Arizona’s ambitious plan to provide its schools with more than 250 free software titles via the internet has hit a few snags early on.
According to a report from the East Valley Tribune of Mesa, officials from several Arizona districts have cited problems with accessing and navigating the $27.9 million system so far. What’s worse, the project’s leader has resigned amid controversy over his alleged ties to one of the companies involvedand at least one state lawmaker is calling for a special investigative audit into how the contract was awarded.
The revolutionary program was supposed to be the largest single example of the application service provider (ASP) model in education to date.
Including internet upgrades and new computers, the whole program will cost the state nearly $180 million. State officials pitched it as a way to link students to an internet-based computer network that would catapult Arizona into the future of cyber education.
Seven months into the project, however, some school officials say they are finding the system difficult to navigate.
The East Valley Tribune interviewed officials from 10 school districts, seven of which are piloting the new network, who reported a number of problems.
Many districts are having trouble logging in. Navigating the system also is difficult because some sites are down, the newspaper reported.
Accessing everything the system has to offer means some districts will have to pay thousands of dollars more each month for faster internet connections. Other problems with the system reportedly include inappropriate software, hidden costs, and questionable alignment to state standards.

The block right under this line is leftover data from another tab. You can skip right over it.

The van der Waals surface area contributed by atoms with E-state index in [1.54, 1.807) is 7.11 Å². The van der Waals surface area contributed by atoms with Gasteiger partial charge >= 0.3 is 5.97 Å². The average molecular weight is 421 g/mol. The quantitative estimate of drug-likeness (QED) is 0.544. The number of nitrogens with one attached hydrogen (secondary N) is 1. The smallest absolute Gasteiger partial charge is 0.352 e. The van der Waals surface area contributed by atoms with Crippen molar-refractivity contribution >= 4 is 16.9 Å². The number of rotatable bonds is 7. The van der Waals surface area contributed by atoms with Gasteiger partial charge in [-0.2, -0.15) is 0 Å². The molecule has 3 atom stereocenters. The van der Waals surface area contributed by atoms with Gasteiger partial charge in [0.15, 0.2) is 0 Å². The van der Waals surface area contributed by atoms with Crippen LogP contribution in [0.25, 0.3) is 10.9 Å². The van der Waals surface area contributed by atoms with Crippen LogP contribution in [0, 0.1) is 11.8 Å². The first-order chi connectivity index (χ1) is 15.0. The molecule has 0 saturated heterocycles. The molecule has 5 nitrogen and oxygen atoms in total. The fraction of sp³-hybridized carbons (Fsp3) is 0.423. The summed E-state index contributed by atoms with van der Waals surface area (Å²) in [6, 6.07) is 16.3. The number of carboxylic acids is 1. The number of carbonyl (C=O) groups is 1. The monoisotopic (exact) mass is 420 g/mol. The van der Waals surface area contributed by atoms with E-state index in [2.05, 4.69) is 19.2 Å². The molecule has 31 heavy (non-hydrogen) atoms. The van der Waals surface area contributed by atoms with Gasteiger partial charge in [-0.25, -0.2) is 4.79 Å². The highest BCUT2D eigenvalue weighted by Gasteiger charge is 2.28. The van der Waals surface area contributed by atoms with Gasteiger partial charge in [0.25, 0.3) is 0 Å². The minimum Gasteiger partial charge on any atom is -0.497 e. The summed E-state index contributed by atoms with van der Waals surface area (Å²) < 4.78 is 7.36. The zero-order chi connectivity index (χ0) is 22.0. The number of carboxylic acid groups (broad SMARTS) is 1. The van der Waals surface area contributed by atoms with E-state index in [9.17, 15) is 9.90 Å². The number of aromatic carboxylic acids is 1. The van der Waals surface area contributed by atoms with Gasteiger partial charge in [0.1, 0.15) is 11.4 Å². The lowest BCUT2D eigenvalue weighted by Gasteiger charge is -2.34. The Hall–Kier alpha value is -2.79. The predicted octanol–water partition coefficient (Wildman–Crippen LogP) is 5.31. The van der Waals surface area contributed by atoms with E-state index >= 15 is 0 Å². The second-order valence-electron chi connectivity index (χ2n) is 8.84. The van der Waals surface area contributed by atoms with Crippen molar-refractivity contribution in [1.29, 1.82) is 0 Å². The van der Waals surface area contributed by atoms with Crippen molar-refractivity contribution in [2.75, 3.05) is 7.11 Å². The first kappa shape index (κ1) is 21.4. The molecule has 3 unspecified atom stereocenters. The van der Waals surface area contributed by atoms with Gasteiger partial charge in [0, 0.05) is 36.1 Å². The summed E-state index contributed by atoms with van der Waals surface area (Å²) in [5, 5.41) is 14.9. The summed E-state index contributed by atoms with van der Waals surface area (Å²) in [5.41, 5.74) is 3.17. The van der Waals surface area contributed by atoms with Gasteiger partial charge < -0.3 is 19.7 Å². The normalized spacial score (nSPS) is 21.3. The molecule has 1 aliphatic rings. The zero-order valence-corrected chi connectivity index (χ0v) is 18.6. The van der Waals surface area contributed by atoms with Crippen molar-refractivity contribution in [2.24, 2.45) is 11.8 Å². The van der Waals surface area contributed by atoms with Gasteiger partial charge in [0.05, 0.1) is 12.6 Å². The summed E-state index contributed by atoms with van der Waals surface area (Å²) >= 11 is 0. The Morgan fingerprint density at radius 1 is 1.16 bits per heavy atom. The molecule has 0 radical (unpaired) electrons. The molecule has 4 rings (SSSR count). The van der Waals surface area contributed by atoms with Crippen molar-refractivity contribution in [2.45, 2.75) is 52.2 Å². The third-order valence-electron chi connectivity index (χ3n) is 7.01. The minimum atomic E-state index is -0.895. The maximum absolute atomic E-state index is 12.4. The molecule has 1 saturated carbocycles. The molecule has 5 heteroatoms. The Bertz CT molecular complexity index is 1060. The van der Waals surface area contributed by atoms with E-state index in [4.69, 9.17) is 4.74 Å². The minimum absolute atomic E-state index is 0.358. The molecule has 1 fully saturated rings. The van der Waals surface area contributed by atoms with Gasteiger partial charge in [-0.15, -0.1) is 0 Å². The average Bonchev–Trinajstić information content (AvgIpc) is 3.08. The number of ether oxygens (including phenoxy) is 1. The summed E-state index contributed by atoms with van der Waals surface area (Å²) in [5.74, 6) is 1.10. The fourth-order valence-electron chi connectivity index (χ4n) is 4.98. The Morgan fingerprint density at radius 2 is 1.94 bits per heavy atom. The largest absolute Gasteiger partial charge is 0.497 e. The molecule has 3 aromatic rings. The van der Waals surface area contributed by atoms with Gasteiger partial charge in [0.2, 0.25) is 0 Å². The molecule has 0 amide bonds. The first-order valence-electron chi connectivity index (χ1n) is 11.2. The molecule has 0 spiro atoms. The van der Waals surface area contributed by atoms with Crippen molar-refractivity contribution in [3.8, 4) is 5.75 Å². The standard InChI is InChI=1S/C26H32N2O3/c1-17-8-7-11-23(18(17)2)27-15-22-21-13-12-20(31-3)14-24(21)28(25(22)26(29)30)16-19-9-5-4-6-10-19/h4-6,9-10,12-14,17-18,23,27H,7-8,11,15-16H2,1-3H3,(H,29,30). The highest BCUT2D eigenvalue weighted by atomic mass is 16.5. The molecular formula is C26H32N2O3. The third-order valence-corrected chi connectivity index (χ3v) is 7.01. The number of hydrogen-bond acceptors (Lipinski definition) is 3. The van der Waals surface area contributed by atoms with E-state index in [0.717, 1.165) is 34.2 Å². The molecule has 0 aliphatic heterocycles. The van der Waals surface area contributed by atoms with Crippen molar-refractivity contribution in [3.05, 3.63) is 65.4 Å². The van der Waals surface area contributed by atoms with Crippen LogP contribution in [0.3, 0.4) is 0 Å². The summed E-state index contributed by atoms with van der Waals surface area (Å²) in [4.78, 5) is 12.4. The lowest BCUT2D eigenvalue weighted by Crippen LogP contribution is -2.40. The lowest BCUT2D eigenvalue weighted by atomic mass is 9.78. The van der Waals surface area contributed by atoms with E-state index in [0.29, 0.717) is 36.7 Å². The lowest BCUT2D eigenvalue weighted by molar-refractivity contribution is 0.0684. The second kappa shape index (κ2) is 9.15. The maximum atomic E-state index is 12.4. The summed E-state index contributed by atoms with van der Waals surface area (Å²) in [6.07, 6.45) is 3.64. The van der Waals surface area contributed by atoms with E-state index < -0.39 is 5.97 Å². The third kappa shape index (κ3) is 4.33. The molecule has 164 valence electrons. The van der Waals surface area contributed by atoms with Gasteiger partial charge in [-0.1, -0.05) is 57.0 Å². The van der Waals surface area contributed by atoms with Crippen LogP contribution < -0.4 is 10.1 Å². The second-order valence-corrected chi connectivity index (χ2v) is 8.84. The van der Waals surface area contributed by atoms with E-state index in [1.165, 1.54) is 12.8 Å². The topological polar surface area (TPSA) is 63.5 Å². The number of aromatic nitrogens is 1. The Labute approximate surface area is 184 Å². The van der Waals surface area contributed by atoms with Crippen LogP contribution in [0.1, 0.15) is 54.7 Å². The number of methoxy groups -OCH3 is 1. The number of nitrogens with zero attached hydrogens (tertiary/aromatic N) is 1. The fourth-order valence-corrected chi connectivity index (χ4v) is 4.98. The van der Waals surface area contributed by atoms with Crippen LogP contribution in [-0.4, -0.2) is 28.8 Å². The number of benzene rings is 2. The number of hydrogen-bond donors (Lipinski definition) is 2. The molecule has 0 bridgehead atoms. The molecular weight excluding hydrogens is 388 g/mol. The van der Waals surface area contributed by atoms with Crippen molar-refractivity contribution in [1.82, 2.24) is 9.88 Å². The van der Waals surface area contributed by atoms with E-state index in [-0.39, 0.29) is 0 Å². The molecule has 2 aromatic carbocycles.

“I think teachers were hoping this would be their savior, but I’m not sure it’s going to be the savior of the teaching world that they thought it would be,” Tim Hunt, director of technology for the Marana Unified School District, a pilot district, told the Tribune.
Some school officials told the newspaper that the state never asked for their input.
“It was kind of sprung on us,” said Ernie Nicely, director of information systems for the Mesa Unified School District. “It just happened. There’s been no evaluation [by school districts]. And there’s been no buy-in.”
The project was launched by Philip Geiger, the former director of the Arizona School Facilities Board.
Geiger resigned March 29 after Gov. Jane Hull warned him it would no longer be acceptable to dabble in outside business interests that overlapped with his job.
Geiger’s role in steering the contract to a consortium of companies involved in the technology initiativehe served as an advisor for one of the firmsreportedly was a factor in his falling out with Hull.
Under Geiger’s initiative, about $100 million would be spent upgrading internet hookups and other hardware needs.
An additional $50 million would be spent on new computers. And all of it would be used to provide schools with access to a library of school software programs delivered over the internet, at a cost of about $27.9 million.
Traditionally, software is loaded into individual computers. But Geiger favored the use of an ASP model designed by North Carolina-based LearningStation, which involves hooking up computers to an off-site storehouse of software programs via the internet.
The Tribune reported that Geiger sparked a review by the state attorney general’s office last year after he steered the $27.9 million software contract to a consortium of companies that included LearningStation.
According to the Tribune, Geiger had been a paid member of LearningStation’s advisory board of directors for two years by the time the contract was awarded.
The attorney general’s office determined that it could not take further action, however, because Geiger had no paid affiliation with the company when the contract was awarded.
In an interview with eSchool News, Geigerwho remains on the job until May 3said the Tribune story misrepresented his relationship with LearningStation. “I’ve never been on [the company’s] board of directors,” he said.